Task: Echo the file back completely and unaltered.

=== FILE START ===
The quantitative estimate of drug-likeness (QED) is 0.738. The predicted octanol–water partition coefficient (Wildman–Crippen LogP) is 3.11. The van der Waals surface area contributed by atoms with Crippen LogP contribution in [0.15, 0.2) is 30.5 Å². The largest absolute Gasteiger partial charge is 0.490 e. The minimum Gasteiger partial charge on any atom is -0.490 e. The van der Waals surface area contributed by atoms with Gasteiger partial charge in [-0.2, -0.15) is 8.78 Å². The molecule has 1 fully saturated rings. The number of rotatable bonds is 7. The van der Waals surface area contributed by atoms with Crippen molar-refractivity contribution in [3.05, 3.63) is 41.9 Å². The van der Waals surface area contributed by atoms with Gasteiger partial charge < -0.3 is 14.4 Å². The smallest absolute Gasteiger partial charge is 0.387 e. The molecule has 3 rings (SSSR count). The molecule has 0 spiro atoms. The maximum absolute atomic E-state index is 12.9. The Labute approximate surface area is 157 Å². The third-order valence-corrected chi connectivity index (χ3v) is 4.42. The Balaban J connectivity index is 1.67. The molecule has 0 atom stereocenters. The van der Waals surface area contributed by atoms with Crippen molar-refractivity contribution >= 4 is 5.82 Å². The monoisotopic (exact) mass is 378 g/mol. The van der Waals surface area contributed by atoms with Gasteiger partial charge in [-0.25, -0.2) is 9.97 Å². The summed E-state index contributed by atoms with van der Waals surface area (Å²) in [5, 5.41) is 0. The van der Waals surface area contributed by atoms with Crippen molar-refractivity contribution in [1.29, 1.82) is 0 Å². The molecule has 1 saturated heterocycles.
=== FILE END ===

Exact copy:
The quantitative estimate of drug-likeness (QED) is 0.738. The predicted octanol–water partition coefficient (Wildman–Crippen LogP) is 3.11. The van der Waals surface area contributed by atoms with Crippen LogP contribution in [0.15, 0.2) is 30.5 Å². The largest absolute Gasteiger partial charge is 0.490 e. The minimum Gasteiger partial charge on any atom is -0.490 e. The van der Waals surface area contributed by atoms with Gasteiger partial charge in [-0.2, -0.15) is 8.78 Å². The molecule has 1 fully saturated rings. The number of rotatable bonds is 7. The van der Waals surface area contributed by atoms with Crippen molar-refractivity contribution in [3.05, 3.63) is 41.9 Å². The van der Waals surface area contributed by atoms with Gasteiger partial charge < -0.3 is 14.4 Å². The smallest absolute Gasteiger partial charge is 0.387 e. The molecule has 3 rings (SSSR count). The molecule has 0 spiro atoms. The maximum absolute atomic E-state index is 12.9. The Labute approximate surface area is 157 Å². The third-order valence-corrected chi connectivity index (χ3v) is 4.42. The Balaban J connectivity index is 1.67. The molecule has 0 atom stereocenters. The van der Waals surface area contributed by atoms with Crippen molar-refractivity contribution >= 4 is 5.82 Å². The monoisotopic (exact) mass is 378 g/mol. The van der Waals surface area contributed by atoms with Gasteiger partial charge in [-0.25, -0.2) is 9.97 Å². The summed E-state index contributed by atoms with van der Waals surface area (Å²) in [5, 5.41) is 0. The van der Waals surface area contributed by atoms with Crippen molar-refractivity contribution in [1.29, 1.82) is 0 Å². The molecule has 1 saturated heterocycles.